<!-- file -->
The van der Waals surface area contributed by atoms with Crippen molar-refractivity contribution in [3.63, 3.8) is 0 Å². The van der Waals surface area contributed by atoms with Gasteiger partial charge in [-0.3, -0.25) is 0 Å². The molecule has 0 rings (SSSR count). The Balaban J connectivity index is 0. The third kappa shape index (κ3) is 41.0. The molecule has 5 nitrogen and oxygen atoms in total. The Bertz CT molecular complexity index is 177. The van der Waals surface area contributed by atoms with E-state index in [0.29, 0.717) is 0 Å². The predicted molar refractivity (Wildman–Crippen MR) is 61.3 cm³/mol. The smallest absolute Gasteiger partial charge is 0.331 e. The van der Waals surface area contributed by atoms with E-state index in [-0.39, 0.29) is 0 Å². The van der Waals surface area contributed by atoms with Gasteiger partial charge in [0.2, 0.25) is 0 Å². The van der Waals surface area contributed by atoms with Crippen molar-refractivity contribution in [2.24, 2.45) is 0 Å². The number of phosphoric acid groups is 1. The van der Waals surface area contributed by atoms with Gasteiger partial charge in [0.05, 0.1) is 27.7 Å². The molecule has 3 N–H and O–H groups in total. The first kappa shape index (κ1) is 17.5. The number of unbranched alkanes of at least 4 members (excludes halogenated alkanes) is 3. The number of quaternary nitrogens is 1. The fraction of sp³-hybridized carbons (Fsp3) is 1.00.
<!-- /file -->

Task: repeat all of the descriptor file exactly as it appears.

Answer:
The van der Waals surface area contributed by atoms with Crippen molar-refractivity contribution in [3.63, 3.8) is 0 Å². The van der Waals surface area contributed by atoms with Gasteiger partial charge in [-0.3, -0.25) is 0 Å². The molecule has 0 rings (SSSR count). The Balaban J connectivity index is 0. The third kappa shape index (κ3) is 41.0. The molecule has 5 nitrogen and oxygen atoms in total. The Bertz CT molecular complexity index is 177. The van der Waals surface area contributed by atoms with E-state index in [0.29, 0.717) is 0 Å². The predicted molar refractivity (Wildman–Crippen MR) is 61.3 cm³/mol. The smallest absolute Gasteiger partial charge is 0.331 e. The van der Waals surface area contributed by atoms with E-state index in [-0.39, 0.29) is 0 Å². The van der Waals surface area contributed by atoms with Gasteiger partial charge in [0.2, 0.25) is 0 Å². The van der Waals surface area contributed by atoms with Crippen molar-refractivity contribution in [2.24, 2.45) is 0 Å². The number of phosphoric acid groups is 1. The van der Waals surface area contributed by atoms with Gasteiger partial charge in [0.05, 0.1) is 27.7 Å². The molecule has 3 N–H and O–H groups in total. The first kappa shape index (κ1) is 17.5. The number of unbranched alkanes of at least 4 members (excludes halogenated alkanes) is 3. The number of quaternary nitrogens is 1. The fraction of sp³-hybridized carbons (Fsp3) is 1.00.